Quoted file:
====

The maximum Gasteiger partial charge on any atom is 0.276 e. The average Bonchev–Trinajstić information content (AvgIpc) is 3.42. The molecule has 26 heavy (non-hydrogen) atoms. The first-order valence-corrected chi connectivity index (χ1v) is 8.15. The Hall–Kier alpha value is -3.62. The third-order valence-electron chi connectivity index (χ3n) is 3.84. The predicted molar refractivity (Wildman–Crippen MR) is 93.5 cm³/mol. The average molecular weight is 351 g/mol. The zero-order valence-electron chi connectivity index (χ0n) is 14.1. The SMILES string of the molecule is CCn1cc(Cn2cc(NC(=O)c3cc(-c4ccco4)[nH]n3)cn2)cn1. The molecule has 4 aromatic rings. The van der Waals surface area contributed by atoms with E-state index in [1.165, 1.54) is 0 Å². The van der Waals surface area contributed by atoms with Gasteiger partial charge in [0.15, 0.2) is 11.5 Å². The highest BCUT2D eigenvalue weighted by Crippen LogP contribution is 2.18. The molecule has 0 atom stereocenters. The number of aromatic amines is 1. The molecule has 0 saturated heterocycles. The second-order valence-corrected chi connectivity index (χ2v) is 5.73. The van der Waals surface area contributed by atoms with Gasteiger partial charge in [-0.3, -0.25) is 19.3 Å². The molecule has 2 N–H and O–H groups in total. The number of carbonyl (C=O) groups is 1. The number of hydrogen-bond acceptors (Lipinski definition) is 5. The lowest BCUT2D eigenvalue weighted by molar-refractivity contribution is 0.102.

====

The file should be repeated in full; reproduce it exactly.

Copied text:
The maximum Gasteiger partial charge on any atom is 0.276 e. The average Bonchev–Trinajstić information content (AvgIpc) is 3.42. The molecule has 26 heavy (non-hydrogen) atoms. The first-order valence-corrected chi connectivity index (χ1v) is 8.15. The Hall–Kier alpha value is -3.62. The third-order valence-electron chi connectivity index (χ3n) is 3.84. The predicted molar refractivity (Wildman–Crippen MR) is 93.5 cm³/mol. The average molecular weight is 351 g/mol. The zero-order valence-electron chi connectivity index (χ0n) is 14.1. The SMILES string of the molecule is CCn1cc(Cn2cc(NC(=O)c3cc(-c4ccco4)[nH]n3)cn2)cn1. The molecule has 4 aromatic rings. The van der Waals surface area contributed by atoms with E-state index in [1.165, 1.54) is 0 Å². The van der Waals surface area contributed by atoms with Gasteiger partial charge in [0.15, 0.2) is 11.5 Å². The highest BCUT2D eigenvalue weighted by Crippen LogP contribution is 2.18. The molecule has 0 atom stereocenters. The number of aromatic amines is 1. The molecule has 0 saturated heterocycles. The second-order valence-corrected chi connectivity index (χ2v) is 5.73. The van der Waals surface area contributed by atoms with Gasteiger partial charge in [-0.3, -0.25) is 19.3 Å². The molecule has 2 N–H and O–H groups in total. The number of carbonyl (C=O) groups is 1. The number of hydrogen-bond acceptors (Lipinski definition) is 5. The lowest BCUT2D eigenvalue weighted by molar-refractivity contribution is 0.102.